This screenshot also shows the problem with having an operating system in one languaeg and programs in another – the computer I ran this on has a Norwegian version of the operating system, but since my mother tongue is Swedish, I have set that as my preferred language.
Not only is it an yntax error, it is even an invalid yntax error. Internet Explorer apparently doesn’t like me entering an adress on the form hostname:port.
Here is an old screenshot from 1998 showing a machine at Microsoft running Red Hat Linux.
The then (2003) new version of Konqueror gave me a welcoming message, which, trying to be extra user friendly, points out where I am to enter my search text. But they apparenlty didn’t think that people might have set the program to show the address bar at the bottom of the window (which I find more logical since that is where the eyes rest when I have finished reading the page, which is when I want to enter a new one).
Seven years later it is Opera that stumbles on the the same issue, in its welcoming message. It seems that the only thing we learn from history is that we do not learn from history.
The Swedish translation of MetaPad, an excellent replacement to the Windows Notepad, has a Swedish translation which has a few bugs in it, most of them are less important. One dialogue that I found particularly funny is this one, which has sort of mixed up this thing about upper case (versaler) and lower case (gemener) letters.
On my mobile phone/palmtop P800 I have installed a file manager called QFileManager, with which I can see the files that are stored on it directly, and change attributes and such. But not when the files are used, then I get this rather confusing dialogue:
But it is of course not only on mobile phones you get this kind of less obvious choices, like here in a dialogue from the Disk Manager in Windows NT 4.0.
When I switched mobile phones I also had to install a new version of the software I use to connect it to my computer. After the required reboot this message showed up. I answered “no”, and after that it seems to work anyway.
Same software, but a different computer. No errors in the configuration this time, but on the other hand I am not allowed to know what the next step in the process is. Perhaps that is why it didn’t work after installing?
At my day job, we use a web based calendaring service. I tried getting to a meeting I should have been invited to, but where I was unable to find the invitation, and instead was handed a direct link to the calendaring file. So, I saved the calendaring file from the service and tried importing it. I was met with the following message. Do I need to say that it didn’t work?
I like services that have Swedish translation, but it is not always that they get more intelligible because of that. Take for instance this error message I got from Google once – I wonder what the server was doing when it unexpectedly encountered an error like that.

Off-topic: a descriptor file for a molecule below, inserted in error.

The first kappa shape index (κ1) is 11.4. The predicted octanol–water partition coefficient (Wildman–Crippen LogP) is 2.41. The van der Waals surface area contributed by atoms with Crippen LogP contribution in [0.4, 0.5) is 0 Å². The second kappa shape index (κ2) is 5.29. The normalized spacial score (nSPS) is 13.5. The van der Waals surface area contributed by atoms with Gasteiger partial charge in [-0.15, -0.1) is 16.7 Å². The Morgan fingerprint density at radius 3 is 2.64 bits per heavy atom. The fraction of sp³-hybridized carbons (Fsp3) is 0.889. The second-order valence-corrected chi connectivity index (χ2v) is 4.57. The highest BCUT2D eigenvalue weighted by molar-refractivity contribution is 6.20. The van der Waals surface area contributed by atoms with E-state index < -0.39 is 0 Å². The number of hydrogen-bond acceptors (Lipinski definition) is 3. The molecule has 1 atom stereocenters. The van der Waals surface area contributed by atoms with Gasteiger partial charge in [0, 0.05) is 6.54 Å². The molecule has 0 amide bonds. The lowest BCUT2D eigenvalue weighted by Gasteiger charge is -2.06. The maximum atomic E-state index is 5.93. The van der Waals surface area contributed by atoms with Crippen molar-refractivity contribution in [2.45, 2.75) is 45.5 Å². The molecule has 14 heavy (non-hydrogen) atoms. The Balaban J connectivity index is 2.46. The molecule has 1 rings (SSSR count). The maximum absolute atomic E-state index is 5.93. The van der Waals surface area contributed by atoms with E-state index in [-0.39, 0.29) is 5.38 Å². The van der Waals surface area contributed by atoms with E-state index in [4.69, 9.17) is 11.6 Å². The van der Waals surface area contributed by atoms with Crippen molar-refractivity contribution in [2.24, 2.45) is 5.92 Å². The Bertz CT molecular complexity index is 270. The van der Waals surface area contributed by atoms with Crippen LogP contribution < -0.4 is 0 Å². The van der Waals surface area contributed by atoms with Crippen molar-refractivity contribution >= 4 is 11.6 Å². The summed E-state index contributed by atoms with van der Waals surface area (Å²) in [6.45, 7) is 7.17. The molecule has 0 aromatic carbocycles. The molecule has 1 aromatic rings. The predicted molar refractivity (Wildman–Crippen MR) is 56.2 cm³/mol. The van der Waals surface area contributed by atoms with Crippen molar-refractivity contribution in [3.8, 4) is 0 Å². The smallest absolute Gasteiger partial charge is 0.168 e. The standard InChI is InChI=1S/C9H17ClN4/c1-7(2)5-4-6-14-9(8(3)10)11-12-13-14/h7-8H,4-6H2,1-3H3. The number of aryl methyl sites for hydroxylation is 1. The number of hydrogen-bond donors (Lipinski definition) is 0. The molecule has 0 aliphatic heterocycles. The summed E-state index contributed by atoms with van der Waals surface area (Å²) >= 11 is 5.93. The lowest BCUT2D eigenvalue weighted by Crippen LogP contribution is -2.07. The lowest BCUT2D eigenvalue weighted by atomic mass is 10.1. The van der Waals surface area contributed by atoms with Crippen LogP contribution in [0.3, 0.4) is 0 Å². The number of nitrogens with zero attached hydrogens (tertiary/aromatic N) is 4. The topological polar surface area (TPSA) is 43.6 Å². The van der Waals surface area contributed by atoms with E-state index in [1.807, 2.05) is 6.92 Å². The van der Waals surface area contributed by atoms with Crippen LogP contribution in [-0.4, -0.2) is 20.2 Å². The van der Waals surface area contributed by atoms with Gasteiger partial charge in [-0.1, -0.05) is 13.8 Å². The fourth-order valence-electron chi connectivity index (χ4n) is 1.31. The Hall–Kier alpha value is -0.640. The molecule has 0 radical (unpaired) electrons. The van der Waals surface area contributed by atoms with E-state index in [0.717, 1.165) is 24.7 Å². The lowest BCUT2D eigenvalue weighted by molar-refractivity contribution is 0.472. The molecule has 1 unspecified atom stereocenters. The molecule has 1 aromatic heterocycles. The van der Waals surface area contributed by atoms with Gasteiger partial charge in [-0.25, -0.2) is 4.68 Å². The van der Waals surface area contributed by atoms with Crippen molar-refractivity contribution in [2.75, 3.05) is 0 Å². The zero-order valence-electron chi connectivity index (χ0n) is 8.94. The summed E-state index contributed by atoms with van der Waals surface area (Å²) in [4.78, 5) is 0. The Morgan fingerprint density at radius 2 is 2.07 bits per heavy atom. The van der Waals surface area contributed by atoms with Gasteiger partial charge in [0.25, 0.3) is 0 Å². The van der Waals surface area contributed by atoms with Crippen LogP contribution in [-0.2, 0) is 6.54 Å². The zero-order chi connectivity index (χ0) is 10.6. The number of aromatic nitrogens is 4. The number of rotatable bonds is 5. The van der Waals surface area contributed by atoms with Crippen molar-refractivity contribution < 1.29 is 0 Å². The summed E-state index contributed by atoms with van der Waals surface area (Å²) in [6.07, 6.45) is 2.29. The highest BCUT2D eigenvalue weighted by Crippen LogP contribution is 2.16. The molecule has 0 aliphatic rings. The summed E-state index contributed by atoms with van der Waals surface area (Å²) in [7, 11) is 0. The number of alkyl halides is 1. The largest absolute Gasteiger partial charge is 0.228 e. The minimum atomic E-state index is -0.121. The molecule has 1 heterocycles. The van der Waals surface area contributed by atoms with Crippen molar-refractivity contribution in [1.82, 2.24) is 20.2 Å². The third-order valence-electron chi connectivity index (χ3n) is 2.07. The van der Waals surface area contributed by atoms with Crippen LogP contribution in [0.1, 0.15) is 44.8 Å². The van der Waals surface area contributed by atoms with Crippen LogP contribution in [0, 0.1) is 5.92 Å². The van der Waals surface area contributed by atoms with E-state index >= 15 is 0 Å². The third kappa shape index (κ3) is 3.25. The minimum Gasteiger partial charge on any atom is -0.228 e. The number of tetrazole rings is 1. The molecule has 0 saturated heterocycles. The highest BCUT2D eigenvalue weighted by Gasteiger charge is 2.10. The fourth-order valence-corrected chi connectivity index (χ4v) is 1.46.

But this is kind of a border-line case, the translation is correct, it just looks a bit strange. A bit later on I got the message in English.
This strange wording is found in Sun’s installation program for Java. If this is an error, why is it then asking me whether I want to install it?
Another strange error message from Sun’s installation program for Java, this time it was an automatic update that failed.
Facebook want me to update my contact information, but it is not that easy to understand with what. Is it my e-mail address or phone number I should enter, and why can they not keep to one language at a time?
I like to have software in Swedish, but sometimes it turns out a bit wrong, even when the author of the software is from Sweden. In the latest version of the #Kom LysKOM client it seems to be a bad thing to have friends. Or maybe the author hast just missed that the Swedish word for "tab" is "flik" and not "tabbe" ("blunder").
What happens when you try to go to Microsoft’s homepage with the version of Internet Explorer that comes with NT 4.0? At least last time I tried I got the following error message, which means that the only way to upgrade to a working version (to run Windows Update) was to first install, for instance, Opera. Microsoft doesn’t support NT 4.0 any longer, so I don’t know if you can even get this far today.
Just for fun I tired selecting
MSN in the
Open With menu in
Since I hadn’t run the MSN web browser shell before, I got a settings
wizard, but it doesn’t look like it quite could decide what it is it
is trying to set up.
Seems that the translation of the information about the 2021 update
of Windows 10 was done in a bit of a hurry.
Here they recommend
hålla flikarna (
tabs), when they probably mean that you should
keep tabs on
A play on words in the English version that does not work in Swedish.
Making web interfaces available in several languages is a good thing. And if you actually translate the texts, it is even better. And, if you really do not want to, please fall back to something other than the internal variable names.
They are not the only one to make that mistake...
There are even more of them, actually. This one is from Swedish rail company Tågkompaniet:
The next example is from Asendia's international package tracking page:
Last time all links were checked: 2009-01-16